Voices from five African American male graduates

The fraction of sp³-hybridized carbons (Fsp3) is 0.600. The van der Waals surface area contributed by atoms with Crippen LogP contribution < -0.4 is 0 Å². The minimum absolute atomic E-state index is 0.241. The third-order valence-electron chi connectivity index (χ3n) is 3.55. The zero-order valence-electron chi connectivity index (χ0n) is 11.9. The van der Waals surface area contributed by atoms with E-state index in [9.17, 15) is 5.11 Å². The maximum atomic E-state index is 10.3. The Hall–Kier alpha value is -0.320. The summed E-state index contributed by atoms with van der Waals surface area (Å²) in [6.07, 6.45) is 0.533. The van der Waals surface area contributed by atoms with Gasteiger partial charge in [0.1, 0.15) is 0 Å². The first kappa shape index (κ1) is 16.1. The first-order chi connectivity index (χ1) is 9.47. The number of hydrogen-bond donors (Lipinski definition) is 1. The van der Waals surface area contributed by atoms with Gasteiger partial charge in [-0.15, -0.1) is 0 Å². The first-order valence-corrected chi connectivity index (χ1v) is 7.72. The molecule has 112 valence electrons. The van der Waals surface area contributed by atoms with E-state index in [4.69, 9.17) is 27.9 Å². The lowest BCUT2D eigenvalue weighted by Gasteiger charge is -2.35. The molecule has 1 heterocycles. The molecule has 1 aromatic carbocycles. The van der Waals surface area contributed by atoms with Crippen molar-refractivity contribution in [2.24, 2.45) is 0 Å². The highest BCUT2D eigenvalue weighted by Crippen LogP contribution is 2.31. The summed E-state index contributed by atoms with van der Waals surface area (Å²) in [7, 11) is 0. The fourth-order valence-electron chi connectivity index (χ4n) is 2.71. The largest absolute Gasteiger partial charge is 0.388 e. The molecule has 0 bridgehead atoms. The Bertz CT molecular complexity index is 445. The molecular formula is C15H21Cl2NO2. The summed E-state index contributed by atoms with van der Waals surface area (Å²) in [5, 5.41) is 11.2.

Statement of Problem Currently, a disproportionately small number of African American males are graduating from colleges and universities throughout the United States. The academic pipeline begins in Kindergarten and continues in higher education, where more Black males go to prison than to colleges or universities. This study investigates the factors that can promote academic success among African American males. Sources of Data This research study utilizes phenomenology, a type of qualitative research that collects data from personal, narrative interviews to understand a particular phenomenon. This investigator collected data from narrative interviews with five successful African American male graduates of California State University, Sacramento to develop a rich understanding of their choices, challenges, and triumphs. Conclusions Reached This data revealed changes required to support the success of African American males. To support African American males’ success in higher education, there needs to be cultural sensitivity toward African American males’ attitudes regarding spirituality, each department should secure mentors for this population, and financial support should be established in the form of scholarships allowing disadvantaged students a true opportunity to obtain an education.